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Old Dec 24, 2012, 03:45 AM   #76
Happybunny
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I just thought of another point which sets both the British and the Americans apart from other European nations.

Both Britain and the US have never had laws imposed on them by a foreign power, all European countries in last century have whether through war or treaty.
I think this fact makes it difficult for both Britain and the US to work with other countries like the EU or the UN. Unless they are in the leadership role, to them it's their way or no way.

Government by consensus is a total foreign idea to both Britain and US, hence the problems with the coalition in the UK
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Old Dec 24, 2012, 04:25 AM   #77
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Here's one thing:

The political parties have become expert at finding the furthest point they can move to the center without losing their bases and so they each have almost exactly half of the population's vote.

Even though I identify strongly with one side of that divide, neither side has big ideas. They're arguing about how to much to maintain what we have or to what extent it should be deconstructed.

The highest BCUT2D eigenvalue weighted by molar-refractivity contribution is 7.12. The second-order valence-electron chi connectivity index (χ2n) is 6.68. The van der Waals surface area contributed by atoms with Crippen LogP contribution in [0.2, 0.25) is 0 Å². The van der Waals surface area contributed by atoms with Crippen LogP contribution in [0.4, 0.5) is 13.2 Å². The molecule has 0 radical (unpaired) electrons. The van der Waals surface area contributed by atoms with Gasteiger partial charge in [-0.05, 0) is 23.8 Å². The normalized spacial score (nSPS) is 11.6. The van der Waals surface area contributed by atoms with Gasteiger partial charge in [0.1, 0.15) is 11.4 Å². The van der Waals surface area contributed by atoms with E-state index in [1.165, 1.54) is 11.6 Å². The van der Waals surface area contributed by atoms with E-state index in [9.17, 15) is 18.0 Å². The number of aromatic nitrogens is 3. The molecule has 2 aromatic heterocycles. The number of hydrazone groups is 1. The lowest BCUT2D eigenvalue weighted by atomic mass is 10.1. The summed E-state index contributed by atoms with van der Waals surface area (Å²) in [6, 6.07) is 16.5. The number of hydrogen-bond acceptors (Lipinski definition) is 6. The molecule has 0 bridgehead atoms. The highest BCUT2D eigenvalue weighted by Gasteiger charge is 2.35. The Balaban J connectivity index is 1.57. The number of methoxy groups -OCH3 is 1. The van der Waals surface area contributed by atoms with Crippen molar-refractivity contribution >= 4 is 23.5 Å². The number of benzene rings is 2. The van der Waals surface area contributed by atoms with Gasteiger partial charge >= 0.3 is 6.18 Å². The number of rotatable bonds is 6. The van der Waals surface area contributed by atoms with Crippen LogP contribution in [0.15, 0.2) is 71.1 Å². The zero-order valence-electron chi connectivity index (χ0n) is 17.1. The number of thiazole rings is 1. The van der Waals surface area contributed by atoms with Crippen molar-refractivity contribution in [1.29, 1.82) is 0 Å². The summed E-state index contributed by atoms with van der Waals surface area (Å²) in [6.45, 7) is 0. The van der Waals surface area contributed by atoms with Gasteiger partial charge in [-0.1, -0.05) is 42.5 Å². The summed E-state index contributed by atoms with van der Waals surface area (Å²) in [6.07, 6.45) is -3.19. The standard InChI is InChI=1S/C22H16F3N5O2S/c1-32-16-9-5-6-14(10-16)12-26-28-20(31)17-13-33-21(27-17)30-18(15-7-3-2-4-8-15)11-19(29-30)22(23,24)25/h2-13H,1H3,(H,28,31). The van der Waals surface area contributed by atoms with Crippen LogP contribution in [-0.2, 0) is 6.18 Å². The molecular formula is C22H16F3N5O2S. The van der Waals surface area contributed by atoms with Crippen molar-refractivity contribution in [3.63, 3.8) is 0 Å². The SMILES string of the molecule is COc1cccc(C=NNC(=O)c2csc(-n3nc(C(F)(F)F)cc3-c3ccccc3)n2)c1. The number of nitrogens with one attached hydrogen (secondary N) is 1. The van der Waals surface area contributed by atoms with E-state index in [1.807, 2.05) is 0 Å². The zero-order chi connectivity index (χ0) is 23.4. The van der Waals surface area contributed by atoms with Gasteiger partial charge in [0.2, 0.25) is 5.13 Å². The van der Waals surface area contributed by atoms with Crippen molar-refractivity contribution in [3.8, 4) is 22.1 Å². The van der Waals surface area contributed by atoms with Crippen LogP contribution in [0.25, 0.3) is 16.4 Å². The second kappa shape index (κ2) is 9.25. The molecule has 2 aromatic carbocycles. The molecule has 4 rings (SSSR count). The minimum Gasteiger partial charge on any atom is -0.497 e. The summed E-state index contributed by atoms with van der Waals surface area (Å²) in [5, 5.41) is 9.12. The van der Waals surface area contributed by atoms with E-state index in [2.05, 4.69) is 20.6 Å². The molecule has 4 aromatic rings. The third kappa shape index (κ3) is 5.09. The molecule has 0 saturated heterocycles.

In the past, there were movements that transcended either party. For example, there were progressive (in the sense of the progressivism movement) of both parties.

I think it takes a ground swelling of a society to have big ideas that are reflected in their politicians. And those ideas do exist to an extent. For example, the Tea Party has certain beliefs. My beliefs would be toward non-reactivity, intelligence, and looking toward solutions that have worked in the world previously and currently. Being scientific in our thinking and relying on experts more than the "rabble rabble" noise. That's sort of the type of general idea I talk about that could presumably be a societal movement that infiltrates both parties.
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Old Dec 24, 2012, 05:32 AM   #78
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Both Britain and the US have never had laws imposed on them by a foreign power, all European countries in last century have whether through war or treaty.
I think this statement can be expanded .
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Old Dec 24, 2012, 06:26 AM   #79
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Government by consensus is a total foreign idea to both Britain and US, hence the problems with the coalition in the UK
What does being occupied have to do with consensus?
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Old Dec 24, 2012, 07:14 AM   #80
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I think this statement can be expanded .
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What does being occupied have to do with consensus?
The point I was trying to make was that if a country is occupied, you learn a certain type of humility. It also teaches a certain type of negotiation skills all which came in handy when after the war The European Coal & Steel Community was set up.